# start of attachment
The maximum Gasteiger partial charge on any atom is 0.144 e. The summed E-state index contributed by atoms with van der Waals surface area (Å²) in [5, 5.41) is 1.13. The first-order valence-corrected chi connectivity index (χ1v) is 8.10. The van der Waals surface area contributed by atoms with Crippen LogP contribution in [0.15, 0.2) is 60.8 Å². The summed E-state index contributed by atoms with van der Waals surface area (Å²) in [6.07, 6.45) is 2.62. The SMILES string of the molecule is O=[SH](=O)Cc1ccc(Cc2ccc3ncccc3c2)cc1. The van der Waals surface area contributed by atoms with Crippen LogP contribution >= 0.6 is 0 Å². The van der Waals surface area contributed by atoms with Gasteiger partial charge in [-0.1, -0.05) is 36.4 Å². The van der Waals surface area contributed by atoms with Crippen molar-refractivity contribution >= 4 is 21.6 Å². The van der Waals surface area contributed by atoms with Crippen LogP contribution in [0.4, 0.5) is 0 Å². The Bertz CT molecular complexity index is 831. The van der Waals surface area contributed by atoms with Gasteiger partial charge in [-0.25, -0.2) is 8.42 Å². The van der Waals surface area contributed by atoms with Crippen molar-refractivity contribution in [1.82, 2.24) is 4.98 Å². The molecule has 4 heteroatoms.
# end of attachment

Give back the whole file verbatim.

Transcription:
The maximum Gasteiger partial charge on any atom is 0.144 e. The summed E-state index contributed by atoms with van der Waals surface area (Å²) in [5, 5.41) is 1.13. The first-order valence-corrected chi connectivity index (χ1v) is 8.10. The van der Waals surface area contributed by atoms with Crippen LogP contribution in [0.15, 0.2) is 60.8 Å². The summed E-state index contributed by atoms with van der Waals surface area (Å²) in [6.07, 6.45) is 2.62. The SMILES string of the molecule is O=[SH](=O)Cc1ccc(Cc2ccc3ncccc3c2)cc1. The van der Waals surface area contributed by atoms with Crippen LogP contribution >= 0.6 is 0 Å². The van der Waals surface area contributed by atoms with Gasteiger partial charge in [-0.1, -0.05) is 36.4 Å². The van der Waals surface area contributed by atoms with Crippen molar-refractivity contribution >= 4 is 21.6 Å². The van der Waals surface area contributed by atoms with Crippen LogP contribution in [0.4, 0.5) is 0 Å². The Bertz CT molecular complexity index is 831. The van der Waals surface area contributed by atoms with Gasteiger partial charge in [-0.25, -0.2) is 8.42 Å². The van der Waals surface area contributed by atoms with Crippen molar-refractivity contribution in [1.82, 2.24) is 4.98 Å². The molecule has 4 heteroatoms.